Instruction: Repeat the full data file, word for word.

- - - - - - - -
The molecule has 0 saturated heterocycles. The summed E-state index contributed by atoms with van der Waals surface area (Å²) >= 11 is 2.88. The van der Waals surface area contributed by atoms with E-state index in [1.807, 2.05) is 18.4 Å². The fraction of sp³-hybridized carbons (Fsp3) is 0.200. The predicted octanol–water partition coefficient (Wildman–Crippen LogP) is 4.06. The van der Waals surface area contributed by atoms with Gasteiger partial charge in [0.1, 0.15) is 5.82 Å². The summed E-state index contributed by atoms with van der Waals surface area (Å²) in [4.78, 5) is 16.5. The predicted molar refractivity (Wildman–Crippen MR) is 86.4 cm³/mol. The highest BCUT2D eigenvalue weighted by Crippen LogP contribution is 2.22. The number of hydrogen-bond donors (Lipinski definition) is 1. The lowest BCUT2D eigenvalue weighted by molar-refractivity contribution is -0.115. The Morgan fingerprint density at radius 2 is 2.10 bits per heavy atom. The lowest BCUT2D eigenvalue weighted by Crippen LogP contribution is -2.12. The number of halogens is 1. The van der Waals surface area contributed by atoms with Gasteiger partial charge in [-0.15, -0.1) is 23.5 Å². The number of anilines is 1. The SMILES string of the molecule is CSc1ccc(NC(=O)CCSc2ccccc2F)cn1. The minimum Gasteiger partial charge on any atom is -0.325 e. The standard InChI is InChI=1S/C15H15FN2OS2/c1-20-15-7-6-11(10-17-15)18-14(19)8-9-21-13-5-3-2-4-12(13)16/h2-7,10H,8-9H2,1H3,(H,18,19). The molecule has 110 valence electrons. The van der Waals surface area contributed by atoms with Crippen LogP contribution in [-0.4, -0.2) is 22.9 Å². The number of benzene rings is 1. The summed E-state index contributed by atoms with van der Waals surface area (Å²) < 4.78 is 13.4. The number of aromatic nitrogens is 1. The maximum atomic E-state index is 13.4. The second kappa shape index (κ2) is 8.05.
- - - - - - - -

The molecule has 0 saturated heterocycles. The summed E-state index contributed by atoms with van der Waals surface area (Å²) >= 11 is 2.88. The van der Waals surface area contributed by atoms with E-state index in [1.807, 2.05) is 18.4 Å². The fraction of sp³-hybridized carbons (Fsp3) is 0.200. The predicted octanol–water partition coefficient (Wildman–Crippen LogP) is 4.06. The van der Waals surface area contributed by atoms with Gasteiger partial charge in [0.1, 0.15) is 5.82 Å². The summed E-state index contributed by atoms with van der Waals surface area (Å²) in [4.78, 5) is 16.5. The predicted molar refractivity (Wildman–Crippen MR) is 86.4 cm³/mol. The highest BCUT2D eigenvalue weighted by Crippen LogP contribution is 2.22. The number of hydrogen-bond donors (Lipinski definition) is 1. The lowest BCUT2D eigenvalue weighted by molar-refractivity contribution is -0.115. The Morgan fingerprint density at radius 2 is 2.10 bits per heavy atom. The lowest BCUT2D eigenvalue weighted by Crippen LogP contribution is -2.12. The number of halogens is 1. The van der Waals surface area contributed by atoms with Gasteiger partial charge in [-0.15, -0.1) is 23.5 Å². The number of anilines is 1. The SMILES string of the molecule is CSc1ccc(NC(=O)CCSc2ccccc2F)cn1. The minimum Gasteiger partial charge on any atom is -0.325 e. The standard InChI is InChI=1S/C15H15FN2OS2/c1-20-15-7-6-11(10-17-15)18-14(19)8-9-21-13-5-3-2-4-12(13)16/h2-7,10H,8-9H2,1H3,(H,18,19). The molecule has 110 valence electrons. The van der Waals surface area contributed by atoms with Crippen LogP contribution in [-0.4, -0.2) is 22.9 Å². The number of benzene rings is 1. The summed E-state index contributed by atoms with van der Waals surface area (Å²) < 4.78 is 13.4. The number of aromatic nitrogens is 1. The maximum atomic E-state index is 13.4. The second kappa shape index (κ2) is 8.05.